In a study to assess the reduced sensitivity of the delta variant to neutralisation by antibodies, scientists found that neutralisation titers were 4-6x lower than they were for the alpha and beta strains. This study also found that the delta variant partially escapes neutralising monoclonal and polyclonal antibodies elicited by a previous infection (natural or vaccine-induced). Another study found that a live virus of the delta variant evaded neutralising antibodies in blood sera from individuals who had received the AstraZeneca and Pfizer-BioNTech vaccines as well as those who had had, and recovered from, COVID-19.
In a retrospective cohort study comparing the incidence of breakthrough infections between early and late vaccinees, researchers analysed the correlation between time from vaccination and protection against breakthrough infections. They reported a possible relative decrease in the long-term protection afforded by the Pfizer-BioNTech vaccine against the delta variant. However, the researchers didn’t measure the effect of time from vaccination on symptomatic infections and hospitalisation, among other limitations.
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All these studies, regarding waning antibodies and novel coronavirus variants, might have paved the way to setting up the need for booster doses, but we can’t overlook certain considerations.
The absence of antibodies is not the same as the absence of a potential immune response. When confronted with the wild virus, a real test is to observe how the immune response changes when antibodies are waning compared to those who have them in ‘full measure’.
To conduct such a study, we need a modified version of human challenge trials – wherein vaccinated participants are intentionally infected with a wild-type variant. The ethics and methods of conducting human challenge trials are governed by WHO regulations.
Rushing into administering booster doses is not wise without conducting these studies (responsibly).
A gamble now
The jury is also out on whether booster doses are necessary for all age groups. Boosters were initially meant for people with a weakened immune system, who were (and are) at higher risk of getting severe COVID-19 if they’re infected, and are prone to breakthrough infections as well. A third dose would improve their response to vaccines. So as such, those aged 60 years and above are among those who most redeserve booster shots.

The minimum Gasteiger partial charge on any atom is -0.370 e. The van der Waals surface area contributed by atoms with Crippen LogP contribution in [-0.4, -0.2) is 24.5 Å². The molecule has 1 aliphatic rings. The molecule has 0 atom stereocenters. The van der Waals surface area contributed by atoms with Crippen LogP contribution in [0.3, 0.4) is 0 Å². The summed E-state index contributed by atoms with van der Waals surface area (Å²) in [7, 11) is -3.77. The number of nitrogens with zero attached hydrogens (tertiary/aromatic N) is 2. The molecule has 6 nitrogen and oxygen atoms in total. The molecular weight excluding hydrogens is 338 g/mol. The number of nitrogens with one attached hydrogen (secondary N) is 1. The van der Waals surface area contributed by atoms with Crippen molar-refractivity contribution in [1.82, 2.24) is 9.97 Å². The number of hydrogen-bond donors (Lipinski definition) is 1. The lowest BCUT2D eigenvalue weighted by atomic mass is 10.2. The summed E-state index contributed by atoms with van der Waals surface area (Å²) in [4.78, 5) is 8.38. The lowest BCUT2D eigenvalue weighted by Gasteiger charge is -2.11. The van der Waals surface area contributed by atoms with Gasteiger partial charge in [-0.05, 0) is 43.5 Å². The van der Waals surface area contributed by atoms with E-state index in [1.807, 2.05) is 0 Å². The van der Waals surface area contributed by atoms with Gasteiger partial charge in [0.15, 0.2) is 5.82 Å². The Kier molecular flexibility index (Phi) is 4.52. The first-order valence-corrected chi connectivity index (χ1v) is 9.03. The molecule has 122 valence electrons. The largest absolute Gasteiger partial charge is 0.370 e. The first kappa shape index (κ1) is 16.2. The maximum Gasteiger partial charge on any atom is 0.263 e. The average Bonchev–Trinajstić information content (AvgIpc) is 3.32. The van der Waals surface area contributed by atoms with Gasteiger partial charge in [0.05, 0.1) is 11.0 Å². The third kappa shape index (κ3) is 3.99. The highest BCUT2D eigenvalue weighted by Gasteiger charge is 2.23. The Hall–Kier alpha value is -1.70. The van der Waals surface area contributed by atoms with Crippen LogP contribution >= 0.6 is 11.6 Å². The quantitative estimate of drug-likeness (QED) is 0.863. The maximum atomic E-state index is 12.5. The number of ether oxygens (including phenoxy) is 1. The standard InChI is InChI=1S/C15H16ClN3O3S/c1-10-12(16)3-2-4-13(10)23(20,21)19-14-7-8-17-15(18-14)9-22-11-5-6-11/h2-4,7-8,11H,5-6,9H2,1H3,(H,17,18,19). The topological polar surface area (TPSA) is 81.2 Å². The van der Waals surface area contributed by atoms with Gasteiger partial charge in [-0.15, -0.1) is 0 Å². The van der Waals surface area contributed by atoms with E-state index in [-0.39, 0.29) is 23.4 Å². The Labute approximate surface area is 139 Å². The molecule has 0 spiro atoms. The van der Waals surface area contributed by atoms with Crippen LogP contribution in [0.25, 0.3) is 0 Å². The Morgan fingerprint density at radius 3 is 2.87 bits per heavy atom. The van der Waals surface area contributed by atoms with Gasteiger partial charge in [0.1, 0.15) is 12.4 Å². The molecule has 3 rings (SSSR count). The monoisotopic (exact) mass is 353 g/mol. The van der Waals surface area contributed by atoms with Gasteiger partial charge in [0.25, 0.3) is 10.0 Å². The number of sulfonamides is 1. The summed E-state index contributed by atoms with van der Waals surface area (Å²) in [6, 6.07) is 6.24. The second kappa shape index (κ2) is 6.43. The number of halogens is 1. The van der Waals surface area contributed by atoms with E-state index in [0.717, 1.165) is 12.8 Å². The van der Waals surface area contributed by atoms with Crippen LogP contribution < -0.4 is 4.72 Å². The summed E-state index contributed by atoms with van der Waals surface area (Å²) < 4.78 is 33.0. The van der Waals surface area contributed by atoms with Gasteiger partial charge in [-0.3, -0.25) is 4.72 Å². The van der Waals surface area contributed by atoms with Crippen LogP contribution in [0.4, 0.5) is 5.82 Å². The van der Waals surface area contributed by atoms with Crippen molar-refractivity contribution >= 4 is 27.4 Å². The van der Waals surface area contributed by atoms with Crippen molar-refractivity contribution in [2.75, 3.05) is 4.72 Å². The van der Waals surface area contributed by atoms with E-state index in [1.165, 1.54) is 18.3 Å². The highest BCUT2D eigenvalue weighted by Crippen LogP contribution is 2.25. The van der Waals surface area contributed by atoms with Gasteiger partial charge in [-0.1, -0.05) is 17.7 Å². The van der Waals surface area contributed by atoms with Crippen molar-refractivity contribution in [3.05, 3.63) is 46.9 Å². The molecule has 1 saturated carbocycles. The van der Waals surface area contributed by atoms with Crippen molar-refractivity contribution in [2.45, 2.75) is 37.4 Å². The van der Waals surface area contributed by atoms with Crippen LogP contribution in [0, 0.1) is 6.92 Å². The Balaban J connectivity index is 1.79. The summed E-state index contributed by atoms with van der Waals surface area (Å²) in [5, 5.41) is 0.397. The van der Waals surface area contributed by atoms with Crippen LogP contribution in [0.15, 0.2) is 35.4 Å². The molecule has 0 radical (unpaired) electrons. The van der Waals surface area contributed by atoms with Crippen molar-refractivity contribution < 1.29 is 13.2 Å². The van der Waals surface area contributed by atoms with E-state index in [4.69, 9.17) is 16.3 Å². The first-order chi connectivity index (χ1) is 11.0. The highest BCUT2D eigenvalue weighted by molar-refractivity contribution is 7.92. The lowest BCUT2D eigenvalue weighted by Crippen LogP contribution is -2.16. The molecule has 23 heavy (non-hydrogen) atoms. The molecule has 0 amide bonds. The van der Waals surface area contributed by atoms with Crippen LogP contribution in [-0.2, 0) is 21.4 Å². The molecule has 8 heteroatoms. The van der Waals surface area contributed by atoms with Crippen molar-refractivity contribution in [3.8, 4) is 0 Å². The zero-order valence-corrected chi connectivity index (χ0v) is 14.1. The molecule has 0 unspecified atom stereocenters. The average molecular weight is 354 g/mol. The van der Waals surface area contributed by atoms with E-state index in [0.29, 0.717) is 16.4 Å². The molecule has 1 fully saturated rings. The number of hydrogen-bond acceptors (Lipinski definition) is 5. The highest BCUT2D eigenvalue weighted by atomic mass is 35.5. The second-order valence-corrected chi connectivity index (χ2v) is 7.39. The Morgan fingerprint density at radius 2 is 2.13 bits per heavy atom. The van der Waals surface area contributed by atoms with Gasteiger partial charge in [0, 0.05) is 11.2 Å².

A study conducted among US veterans showed that the mRNA vaccines were efficacious against COVID-associated hospitalisation in all age groups. However, it was less efficacious among those aged 65 years and above, due to a higher prevalence of underlying medical conditions. In Israel, the government has approved booster doses of the Pfizer-BioNTech vaccine for those older than 60 years. A subsequent study found that participants aged 60+ and who had received both doses of the vaccine plus a booster five months later had 19.5x lower rates of COVID-19 and severe illness – compared to those who didn’t get the booster.
Understanding protection offered by booster doses in the elderly population is crucial to devise strategies to end the pandemic. Researchers have already found that immunogenicity – a vaccine’s ability to evoke an immune response – decreases with increasing age. Studies among organ-transplant patients have also found an increase in protective antibodies after a third, additional dose.
Another study, among kidney-transplant recipients at a hospital in France, found that 28% developed antibodies after receiving a third dose of the vaccine – after developing no antibodies after the second dose.